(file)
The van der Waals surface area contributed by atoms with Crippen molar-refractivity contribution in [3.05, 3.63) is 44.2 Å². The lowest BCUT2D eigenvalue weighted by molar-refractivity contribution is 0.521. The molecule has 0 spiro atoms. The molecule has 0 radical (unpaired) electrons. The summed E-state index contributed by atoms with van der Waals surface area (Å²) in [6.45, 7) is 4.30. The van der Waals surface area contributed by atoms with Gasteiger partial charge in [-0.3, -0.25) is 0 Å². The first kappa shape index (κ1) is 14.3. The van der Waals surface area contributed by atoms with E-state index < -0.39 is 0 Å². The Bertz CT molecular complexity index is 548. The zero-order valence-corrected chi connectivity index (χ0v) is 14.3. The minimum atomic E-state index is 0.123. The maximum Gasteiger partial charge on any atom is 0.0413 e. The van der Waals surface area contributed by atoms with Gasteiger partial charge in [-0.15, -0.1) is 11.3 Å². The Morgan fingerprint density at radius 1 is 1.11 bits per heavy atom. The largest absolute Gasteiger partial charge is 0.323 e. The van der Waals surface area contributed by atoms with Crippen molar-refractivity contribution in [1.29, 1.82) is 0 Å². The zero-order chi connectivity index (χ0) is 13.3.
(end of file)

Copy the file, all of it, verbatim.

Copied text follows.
The van der Waals surface area contributed by atoms with Crippen molar-refractivity contribution in [3.05, 3.63) is 44.2 Å². The lowest BCUT2D eigenvalue weighted by molar-refractivity contribution is 0.521. The molecule has 0 spiro atoms. The molecule has 0 radical (unpaired) electrons. The summed E-state index contributed by atoms with van der Waals surface area (Å²) in [6.45, 7) is 4.30. The van der Waals surface area contributed by atoms with Gasteiger partial charge in [-0.3, -0.25) is 0 Å². The first kappa shape index (κ1) is 14.3. The van der Waals surface area contributed by atoms with E-state index < -0.39 is 0 Å². The Bertz CT molecular complexity index is 548. The zero-order valence-corrected chi connectivity index (χ0v) is 14.3. The minimum atomic E-state index is 0.123. The maximum Gasteiger partial charge on any atom is 0.0413 e. The van der Waals surface area contributed by atoms with Gasteiger partial charge in [-0.15, -0.1) is 11.3 Å². The Morgan fingerprint density at radius 1 is 1.11 bits per heavy atom. The largest absolute Gasteiger partial charge is 0.323 e. The van der Waals surface area contributed by atoms with Crippen molar-refractivity contribution in [1.29, 1.82) is 0 Å². The zero-order chi connectivity index (χ0) is 13.3.